Palliative care: Nausea and vomiting

Last updated: Thursday, January 21, 2016

As with pain, there are many causes of nausea and vomiting (e.g. constipation, severe pain, hypercalcaemia, intestinal obstruction, drugs). It is important to identify the most likely cause as this determines the treatment.

At least four different neurotransmitter receptors have been isolated in the areas of the brain that regulate vomiting. Antiemetics can be categorised according to their pharmacological group, effect on a specific neurotransmitter, or likely site of action.

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When initiating an antiemetic, the patient should be reviewed every 24 hrs; it may be necessary to substitute the antiemetic or add in another drug from a different class (e.g. haloperidol and cyclizine work in different ways). A single drug is normally sufficient to control symptoms but using two drugs from different groups may be required in resistant patients. Remember to think laterally when using combination antiemetic therapy; don’t use drugs that may antagonise one another (e.g. cyclizine inhibits the prokinetic actions of metoclopramide). Adjuvant agents such as corticosteroids may be helpful.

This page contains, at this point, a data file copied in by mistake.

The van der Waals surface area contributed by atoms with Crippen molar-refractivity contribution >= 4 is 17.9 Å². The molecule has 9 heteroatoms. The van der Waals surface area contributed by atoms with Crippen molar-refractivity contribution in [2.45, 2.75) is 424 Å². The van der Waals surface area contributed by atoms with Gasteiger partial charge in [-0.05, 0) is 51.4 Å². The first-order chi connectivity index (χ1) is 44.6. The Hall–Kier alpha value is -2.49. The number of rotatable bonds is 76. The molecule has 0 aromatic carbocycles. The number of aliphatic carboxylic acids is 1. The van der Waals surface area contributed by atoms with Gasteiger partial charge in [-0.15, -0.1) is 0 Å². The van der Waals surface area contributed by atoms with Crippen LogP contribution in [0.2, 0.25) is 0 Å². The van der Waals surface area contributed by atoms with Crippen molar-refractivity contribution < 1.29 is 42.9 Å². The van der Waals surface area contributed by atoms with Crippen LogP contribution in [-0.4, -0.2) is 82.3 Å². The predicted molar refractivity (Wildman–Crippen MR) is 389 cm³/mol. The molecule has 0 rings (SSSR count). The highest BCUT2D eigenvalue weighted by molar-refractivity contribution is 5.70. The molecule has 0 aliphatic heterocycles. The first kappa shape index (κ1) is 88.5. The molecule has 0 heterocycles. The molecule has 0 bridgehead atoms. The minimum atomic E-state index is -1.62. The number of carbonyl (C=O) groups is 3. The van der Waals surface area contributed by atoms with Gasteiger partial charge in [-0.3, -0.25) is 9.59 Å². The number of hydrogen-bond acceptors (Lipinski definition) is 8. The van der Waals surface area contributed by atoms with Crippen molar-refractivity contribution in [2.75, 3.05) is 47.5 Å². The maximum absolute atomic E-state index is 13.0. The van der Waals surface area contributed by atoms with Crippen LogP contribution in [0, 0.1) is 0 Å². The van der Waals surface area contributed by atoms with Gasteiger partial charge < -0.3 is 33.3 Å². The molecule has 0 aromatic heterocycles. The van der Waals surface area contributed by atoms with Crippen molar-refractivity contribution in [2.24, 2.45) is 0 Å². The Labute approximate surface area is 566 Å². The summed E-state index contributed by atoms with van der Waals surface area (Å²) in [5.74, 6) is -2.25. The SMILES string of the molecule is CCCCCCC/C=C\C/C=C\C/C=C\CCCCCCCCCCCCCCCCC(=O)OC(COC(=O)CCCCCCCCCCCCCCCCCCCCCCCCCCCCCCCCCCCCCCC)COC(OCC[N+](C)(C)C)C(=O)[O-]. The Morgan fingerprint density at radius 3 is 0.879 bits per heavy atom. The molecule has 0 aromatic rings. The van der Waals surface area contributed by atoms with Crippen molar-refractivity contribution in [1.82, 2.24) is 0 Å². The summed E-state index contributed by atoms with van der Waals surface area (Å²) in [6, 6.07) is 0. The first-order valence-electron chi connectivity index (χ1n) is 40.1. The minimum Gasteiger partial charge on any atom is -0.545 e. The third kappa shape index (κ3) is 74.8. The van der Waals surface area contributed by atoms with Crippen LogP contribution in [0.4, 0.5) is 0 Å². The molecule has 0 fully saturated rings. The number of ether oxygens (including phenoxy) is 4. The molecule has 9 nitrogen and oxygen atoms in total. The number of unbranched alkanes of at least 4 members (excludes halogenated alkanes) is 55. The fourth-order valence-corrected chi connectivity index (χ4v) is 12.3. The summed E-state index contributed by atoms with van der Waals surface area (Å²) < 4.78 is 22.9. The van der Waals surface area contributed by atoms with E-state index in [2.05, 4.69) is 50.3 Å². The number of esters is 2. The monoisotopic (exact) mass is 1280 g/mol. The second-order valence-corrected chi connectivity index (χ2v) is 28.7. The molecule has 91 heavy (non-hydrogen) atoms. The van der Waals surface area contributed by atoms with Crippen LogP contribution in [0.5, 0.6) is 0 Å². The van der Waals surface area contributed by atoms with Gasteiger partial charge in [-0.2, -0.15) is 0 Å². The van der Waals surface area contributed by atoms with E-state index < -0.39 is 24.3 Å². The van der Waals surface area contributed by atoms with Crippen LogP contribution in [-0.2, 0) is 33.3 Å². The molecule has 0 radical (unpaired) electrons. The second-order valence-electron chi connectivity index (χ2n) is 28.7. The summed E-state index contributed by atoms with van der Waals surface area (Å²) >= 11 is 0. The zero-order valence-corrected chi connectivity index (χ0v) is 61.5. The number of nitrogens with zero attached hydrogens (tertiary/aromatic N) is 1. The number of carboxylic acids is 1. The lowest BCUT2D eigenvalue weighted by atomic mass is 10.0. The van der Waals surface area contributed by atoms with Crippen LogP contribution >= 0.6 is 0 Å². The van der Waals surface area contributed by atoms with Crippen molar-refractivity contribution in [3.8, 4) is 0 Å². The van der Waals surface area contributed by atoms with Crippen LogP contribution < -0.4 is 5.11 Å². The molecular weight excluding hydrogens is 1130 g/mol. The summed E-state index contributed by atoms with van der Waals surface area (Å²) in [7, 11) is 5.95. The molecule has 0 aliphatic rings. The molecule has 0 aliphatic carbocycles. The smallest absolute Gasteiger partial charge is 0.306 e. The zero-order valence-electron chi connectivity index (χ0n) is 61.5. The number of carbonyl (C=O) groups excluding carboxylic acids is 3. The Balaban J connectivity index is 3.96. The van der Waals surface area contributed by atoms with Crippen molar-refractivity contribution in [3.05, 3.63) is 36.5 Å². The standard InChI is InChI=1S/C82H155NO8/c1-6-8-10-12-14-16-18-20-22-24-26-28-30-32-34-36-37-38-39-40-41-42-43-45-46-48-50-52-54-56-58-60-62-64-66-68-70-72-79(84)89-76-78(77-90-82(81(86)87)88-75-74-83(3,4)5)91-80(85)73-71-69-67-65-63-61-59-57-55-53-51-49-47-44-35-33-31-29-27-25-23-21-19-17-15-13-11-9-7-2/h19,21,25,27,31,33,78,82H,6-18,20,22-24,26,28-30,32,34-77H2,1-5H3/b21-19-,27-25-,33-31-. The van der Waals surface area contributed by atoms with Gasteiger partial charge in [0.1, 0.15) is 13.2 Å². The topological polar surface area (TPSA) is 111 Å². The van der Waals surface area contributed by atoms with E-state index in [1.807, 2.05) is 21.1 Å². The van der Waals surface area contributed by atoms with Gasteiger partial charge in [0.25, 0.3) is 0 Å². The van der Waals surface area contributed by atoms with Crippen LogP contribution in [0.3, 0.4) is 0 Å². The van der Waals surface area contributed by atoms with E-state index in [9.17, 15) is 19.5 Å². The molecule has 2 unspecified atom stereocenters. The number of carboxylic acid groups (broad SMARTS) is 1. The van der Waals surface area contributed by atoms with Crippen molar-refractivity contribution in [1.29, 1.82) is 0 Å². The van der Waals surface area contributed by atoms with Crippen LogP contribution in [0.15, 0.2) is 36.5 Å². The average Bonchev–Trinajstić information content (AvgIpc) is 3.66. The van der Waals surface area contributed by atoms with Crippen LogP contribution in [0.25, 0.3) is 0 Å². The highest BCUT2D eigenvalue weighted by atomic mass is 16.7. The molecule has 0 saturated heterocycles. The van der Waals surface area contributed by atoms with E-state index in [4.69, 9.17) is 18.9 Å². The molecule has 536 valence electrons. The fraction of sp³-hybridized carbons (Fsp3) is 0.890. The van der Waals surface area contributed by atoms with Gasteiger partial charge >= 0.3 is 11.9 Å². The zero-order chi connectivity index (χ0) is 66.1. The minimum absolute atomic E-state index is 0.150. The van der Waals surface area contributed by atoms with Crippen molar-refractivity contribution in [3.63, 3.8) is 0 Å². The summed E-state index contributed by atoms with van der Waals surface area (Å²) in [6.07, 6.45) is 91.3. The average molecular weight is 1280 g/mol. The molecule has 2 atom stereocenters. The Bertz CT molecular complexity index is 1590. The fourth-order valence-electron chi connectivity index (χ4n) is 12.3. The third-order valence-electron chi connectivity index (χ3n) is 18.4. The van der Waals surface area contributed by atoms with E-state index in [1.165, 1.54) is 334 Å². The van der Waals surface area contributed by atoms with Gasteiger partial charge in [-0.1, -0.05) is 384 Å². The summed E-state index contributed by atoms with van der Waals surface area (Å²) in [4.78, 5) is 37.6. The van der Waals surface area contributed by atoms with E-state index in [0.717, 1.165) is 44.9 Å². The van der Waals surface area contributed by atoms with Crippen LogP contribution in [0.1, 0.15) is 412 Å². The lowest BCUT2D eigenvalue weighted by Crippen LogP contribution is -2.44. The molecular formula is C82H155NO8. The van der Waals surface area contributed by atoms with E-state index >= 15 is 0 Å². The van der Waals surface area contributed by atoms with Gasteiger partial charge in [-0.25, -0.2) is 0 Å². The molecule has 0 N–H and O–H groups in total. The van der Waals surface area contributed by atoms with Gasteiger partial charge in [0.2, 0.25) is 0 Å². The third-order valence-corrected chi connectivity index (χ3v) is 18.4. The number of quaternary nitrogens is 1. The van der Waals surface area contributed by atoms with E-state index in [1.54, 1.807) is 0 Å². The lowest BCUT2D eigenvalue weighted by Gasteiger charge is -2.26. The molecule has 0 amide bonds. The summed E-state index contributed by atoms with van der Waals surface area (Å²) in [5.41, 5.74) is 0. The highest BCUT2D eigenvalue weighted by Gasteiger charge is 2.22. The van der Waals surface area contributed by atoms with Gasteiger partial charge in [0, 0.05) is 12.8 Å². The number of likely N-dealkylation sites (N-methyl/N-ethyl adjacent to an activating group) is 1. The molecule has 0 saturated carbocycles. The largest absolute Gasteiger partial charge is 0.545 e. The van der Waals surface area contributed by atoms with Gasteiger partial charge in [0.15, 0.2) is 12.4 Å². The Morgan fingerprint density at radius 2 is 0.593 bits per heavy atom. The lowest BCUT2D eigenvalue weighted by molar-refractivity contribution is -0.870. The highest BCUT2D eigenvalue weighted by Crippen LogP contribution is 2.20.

The oral route is suitable for prophylaxis where there is mild nausea and vomiting; non-oral routes should be used for moderate to severe symptoms.

In practice cyclizine, haloperidol or a prokinetic such as metoclopramide or domperidone are often used as first-line antiemetics. Levomepromazine is also used as an antiemetic in palliative care. You do need to be careful about the contraindications to each antiemetic, and assess their relevance to the individual patient.